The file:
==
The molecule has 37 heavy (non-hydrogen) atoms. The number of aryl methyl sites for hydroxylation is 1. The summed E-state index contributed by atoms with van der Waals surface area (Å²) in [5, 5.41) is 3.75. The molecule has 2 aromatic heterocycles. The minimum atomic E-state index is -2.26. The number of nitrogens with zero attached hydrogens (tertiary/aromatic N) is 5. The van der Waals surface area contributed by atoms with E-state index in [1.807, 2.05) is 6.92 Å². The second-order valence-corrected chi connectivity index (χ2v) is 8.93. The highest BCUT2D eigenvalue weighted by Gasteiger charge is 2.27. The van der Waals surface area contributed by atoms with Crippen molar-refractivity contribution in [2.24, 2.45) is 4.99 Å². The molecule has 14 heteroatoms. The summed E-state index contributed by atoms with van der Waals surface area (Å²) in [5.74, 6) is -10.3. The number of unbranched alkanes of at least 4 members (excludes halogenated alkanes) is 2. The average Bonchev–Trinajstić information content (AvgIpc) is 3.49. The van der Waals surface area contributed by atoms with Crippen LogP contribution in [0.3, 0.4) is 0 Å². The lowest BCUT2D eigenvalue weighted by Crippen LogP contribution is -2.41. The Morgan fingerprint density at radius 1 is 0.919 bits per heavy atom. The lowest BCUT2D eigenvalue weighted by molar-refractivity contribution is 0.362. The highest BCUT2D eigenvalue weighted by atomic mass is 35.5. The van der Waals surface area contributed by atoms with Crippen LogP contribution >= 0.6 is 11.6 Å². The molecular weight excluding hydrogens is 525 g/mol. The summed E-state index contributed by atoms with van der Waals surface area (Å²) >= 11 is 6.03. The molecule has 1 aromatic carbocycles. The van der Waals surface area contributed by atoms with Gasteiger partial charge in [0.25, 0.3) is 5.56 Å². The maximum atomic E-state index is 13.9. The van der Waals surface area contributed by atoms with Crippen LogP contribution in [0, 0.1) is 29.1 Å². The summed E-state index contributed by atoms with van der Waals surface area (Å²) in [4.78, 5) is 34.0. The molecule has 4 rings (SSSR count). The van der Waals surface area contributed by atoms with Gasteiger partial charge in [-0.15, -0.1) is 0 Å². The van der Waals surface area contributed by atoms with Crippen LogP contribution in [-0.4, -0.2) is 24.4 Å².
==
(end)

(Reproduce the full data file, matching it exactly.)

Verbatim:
The molecule has 37 heavy (non-hydrogen) atoms. The number of aryl methyl sites for hydroxylation is 1. The summed E-state index contributed by atoms with van der Waals surface area (Å²) in [5, 5.41) is 3.75. The molecule has 2 aromatic heterocycles. The minimum atomic E-state index is -2.26. The number of nitrogens with zero attached hydrogens (tertiary/aromatic N) is 5. The van der Waals surface area contributed by atoms with E-state index in [1.807, 2.05) is 6.92 Å². The second-order valence-corrected chi connectivity index (χ2v) is 8.93. The highest BCUT2D eigenvalue weighted by Gasteiger charge is 2.27. The van der Waals surface area contributed by atoms with Crippen molar-refractivity contribution in [2.24, 2.45) is 4.99 Å². The molecule has 14 heteroatoms. The summed E-state index contributed by atoms with van der Waals surface area (Å²) in [5.74, 6) is -10.3. The number of unbranched alkanes of at least 4 members (excludes halogenated alkanes) is 2. The average Bonchev–Trinajstić information content (AvgIpc) is 3.49. The van der Waals surface area contributed by atoms with Crippen LogP contribution in [0.3, 0.4) is 0 Å². The lowest BCUT2D eigenvalue weighted by Crippen LogP contribution is -2.41. The Morgan fingerprint density at radius 1 is 0.919 bits per heavy atom. The lowest BCUT2D eigenvalue weighted by molar-refractivity contribution is 0.362. The highest BCUT2D eigenvalue weighted by atomic mass is 35.5. The van der Waals surface area contributed by atoms with Crippen LogP contribution >= 0.6 is 11.6 Å². The molecular weight excluding hydrogens is 525 g/mol. The summed E-state index contributed by atoms with van der Waals surface area (Å²) >= 11 is 6.03. The molecule has 1 aromatic carbocycles. The van der Waals surface area contributed by atoms with Gasteiger partial charge in [0.25, 0.3) is 5.56 Å². The maximum atomic E-state index is 13.9. The van der Waals surface area contributed by atoms with Crippen LogP contribution in [0, 0.1) is 29.1 Å². The summed E-state index contributed by atoms with van der Waals surface area (Å²) in [4.78, 5) is 34.0. The molecule has 4 rings (SSSR count). The van der Waals surface area contributed by atoms with Gasteiger partial charge in [-0.15, -0.1) is 0 Å². The van der Waals surface area contributed by atoms with Crippen LogP contribution in [-0.4, -0.2) is 24.4 Å².